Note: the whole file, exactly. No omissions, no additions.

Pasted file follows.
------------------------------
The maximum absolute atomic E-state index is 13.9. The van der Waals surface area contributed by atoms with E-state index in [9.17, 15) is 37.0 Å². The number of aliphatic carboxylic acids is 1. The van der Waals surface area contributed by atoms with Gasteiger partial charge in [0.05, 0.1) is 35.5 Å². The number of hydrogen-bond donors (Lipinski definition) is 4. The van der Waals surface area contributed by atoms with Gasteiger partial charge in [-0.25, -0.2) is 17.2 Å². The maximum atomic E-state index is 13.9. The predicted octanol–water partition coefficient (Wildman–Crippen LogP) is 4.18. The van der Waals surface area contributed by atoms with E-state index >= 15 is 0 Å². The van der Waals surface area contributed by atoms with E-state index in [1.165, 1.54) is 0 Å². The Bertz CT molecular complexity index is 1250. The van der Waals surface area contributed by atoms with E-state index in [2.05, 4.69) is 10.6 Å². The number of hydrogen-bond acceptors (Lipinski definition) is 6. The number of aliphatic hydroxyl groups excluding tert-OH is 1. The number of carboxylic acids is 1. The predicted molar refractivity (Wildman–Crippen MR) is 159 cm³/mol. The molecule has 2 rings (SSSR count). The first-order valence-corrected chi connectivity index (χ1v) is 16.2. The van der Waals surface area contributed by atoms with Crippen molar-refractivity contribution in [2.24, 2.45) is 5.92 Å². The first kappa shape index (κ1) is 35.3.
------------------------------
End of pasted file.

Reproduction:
The maximum absolute atomic E-state index is 13.9. The van der Waals surface area contributed by atoms with E-state index in [9.17, 15) is 37.0 Å². The number of aliphatic carboxylic acids is 1. The van der Waals surface area contributed by atoms with Gasteiger partial charge in [0.05, 0.1) is 35.5 Å². The number of hydrogen-bond donors (Lipinski definition) is 4. The van der Waals surface area contributed by atoms with Gasteiger partial charge in [-0.25, -0.2) is 17.2 Å². The maximum atomic E-state index is 13.9. The predicted octanol–water partition coefficient (Wildman–Crippen LogP) is 4.18. The van der Waals surface area contributed by atoms with E-state index >= 15 is 0 Å². The van der Waals surface area contributed by atoms with E-state index in [1.165, 1.54) is 0 Å². The Bertz CT molecular complexity index is 1250. The van der Waals surface area contributed by atoms with E-state index in [2.05, 4.69) is 10.6 Å². The number of hydrogen-bond acceptors (Lipinski definition) is 6. The number of aliphatic hydroxyl groups excluding tert-OH is 1. The number of carboxylic acids is 1. The predicted molar refractivity (Wildman–Crippen MR) is 159 cm³/mol. The molecule has 2 rings (SSSR count). The first-order valence-corrected chi connectivity index (χ1v) is 16.2. The van der Waals surface area contributed by atoms with Crippen molar-refractivity contribution in [2.24, 2.45) is 5.92 Å². The first kappa shape index (κ1) is 35.3.